Thus, price has become an even more decisive factor in consumers opting against organic foods. Indeed, aside from organic produce, most countries have seen a sharp spike in the sales of the cheapest food products available, as most consumers seem unable to afford even the healthier options among non-organic foods.
A report last year said that the poorest 20 percent of UK households would need to spend more than 39 percent of their disposable income, after housing costs, to eat what the government recommended in its “Eatwell Guide.” In 2019, the average cost of healthy foods in the UK was £7.68 ($10.83), compared to £2.48 for less healthy food of the same calorific value. This is the biggest challenge for consumers and governments alike. Since it is very easy to buy foods with plenty of calories, but little else, many consumers are forced to go for them, leaving out fruits and vegetables, which are nutrient-rich and crucial for a balanced diet.
As the pandemic leaves many more consumers desperately hunting to put the cheapest food on their tables, companies like Nestle have an even greater incentive to supply unhealthy products, leaving the migration of their portfolio toward the healthier end of the spectrum for another day.
This is where governments need to step in and nudge, or even force, companies to move more rapidly and in a time-bound manner toward supplying healthy products, while keeping them affordable. Until now, policymakers have been watching from the sidelines, letting the industry play by its own rules. This is despite a large volume of scientific evidence collected from across the globe about the harm unhealthy food does to humans, with the costs that society, and ultimately citizens, have to pay for healthcare being astoundingly high and rising every year.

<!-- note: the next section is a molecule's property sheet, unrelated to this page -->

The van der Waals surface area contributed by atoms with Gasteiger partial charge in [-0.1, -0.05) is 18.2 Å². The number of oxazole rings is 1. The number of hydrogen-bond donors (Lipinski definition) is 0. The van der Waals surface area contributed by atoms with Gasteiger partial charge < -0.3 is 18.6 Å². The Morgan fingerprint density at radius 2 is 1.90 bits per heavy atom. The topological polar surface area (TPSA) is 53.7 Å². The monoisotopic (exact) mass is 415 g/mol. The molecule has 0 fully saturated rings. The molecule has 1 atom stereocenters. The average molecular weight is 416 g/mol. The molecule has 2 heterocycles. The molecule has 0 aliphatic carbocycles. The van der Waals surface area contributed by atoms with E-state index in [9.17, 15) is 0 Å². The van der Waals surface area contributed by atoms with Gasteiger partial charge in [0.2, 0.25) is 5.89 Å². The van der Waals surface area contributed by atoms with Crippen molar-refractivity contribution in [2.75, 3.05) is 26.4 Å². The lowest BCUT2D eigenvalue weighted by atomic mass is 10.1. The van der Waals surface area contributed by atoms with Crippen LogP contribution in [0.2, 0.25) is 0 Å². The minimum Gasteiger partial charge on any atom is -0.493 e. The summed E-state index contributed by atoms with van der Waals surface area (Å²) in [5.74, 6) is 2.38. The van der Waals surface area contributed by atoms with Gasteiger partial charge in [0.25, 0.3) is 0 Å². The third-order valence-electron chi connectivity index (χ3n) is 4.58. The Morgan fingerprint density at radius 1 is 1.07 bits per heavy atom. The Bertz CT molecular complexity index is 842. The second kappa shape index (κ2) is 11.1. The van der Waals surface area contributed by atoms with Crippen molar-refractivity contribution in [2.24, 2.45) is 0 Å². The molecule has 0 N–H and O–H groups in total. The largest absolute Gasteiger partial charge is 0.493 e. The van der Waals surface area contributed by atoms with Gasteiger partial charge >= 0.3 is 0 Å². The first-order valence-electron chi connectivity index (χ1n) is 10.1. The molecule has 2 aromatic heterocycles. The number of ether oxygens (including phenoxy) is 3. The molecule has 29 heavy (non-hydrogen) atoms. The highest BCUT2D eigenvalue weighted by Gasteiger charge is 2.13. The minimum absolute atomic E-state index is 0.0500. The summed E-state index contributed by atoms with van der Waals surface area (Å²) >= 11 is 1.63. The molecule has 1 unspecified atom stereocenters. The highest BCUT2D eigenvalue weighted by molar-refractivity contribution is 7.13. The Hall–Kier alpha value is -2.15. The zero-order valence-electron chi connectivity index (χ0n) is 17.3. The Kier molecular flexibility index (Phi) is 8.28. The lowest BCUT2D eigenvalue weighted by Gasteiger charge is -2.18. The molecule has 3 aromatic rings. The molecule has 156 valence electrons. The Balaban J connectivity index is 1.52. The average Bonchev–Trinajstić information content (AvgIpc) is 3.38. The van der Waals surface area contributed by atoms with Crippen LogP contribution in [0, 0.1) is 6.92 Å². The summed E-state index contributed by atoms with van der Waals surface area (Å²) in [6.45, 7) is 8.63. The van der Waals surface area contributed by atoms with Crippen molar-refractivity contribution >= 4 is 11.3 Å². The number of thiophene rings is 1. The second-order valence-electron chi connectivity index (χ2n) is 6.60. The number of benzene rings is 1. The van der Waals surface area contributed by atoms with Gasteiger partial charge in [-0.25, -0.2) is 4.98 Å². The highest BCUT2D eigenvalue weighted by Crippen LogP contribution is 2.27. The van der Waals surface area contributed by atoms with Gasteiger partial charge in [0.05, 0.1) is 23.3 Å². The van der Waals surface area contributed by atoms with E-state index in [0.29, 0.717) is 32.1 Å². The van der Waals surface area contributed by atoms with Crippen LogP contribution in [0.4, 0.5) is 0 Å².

Hence, it is time for governments to crack down on such unhealthy products and practices across the board. Poor diet is estimated to account for some 11 million deaths each year and about 15 percent of productivity loss due to ill health. The incidence of obesity, diabetes, hypertension and a whole range of severe diseases have risen sharply across the world. A study by Boston University in 2017 found that poor eating habits cost the US $50 billion each year and accounted for 18 percent of heart disease, stroke and type 2 diabetes cases. The data would be even more alarming for developing countries.
Over the past several decades — much like the tobacco industry — the food business has knowingly caused immense harm to humankind while building networks that generate hundreds of billions of dollars in profits each year. But the cost society has been paying and will pay over time is much higher than that, again much like with the tobacco business. Regulators cannot afford to watch from the sidelines any longer. Clear policies and strong disincentives, like hefty sugar or fat taxes, need to be put in place if people are to be sure that the next meal they eat will be nutritional, not poisonous.
- Ranvir S. Nayar is the managing editor of Media India Group.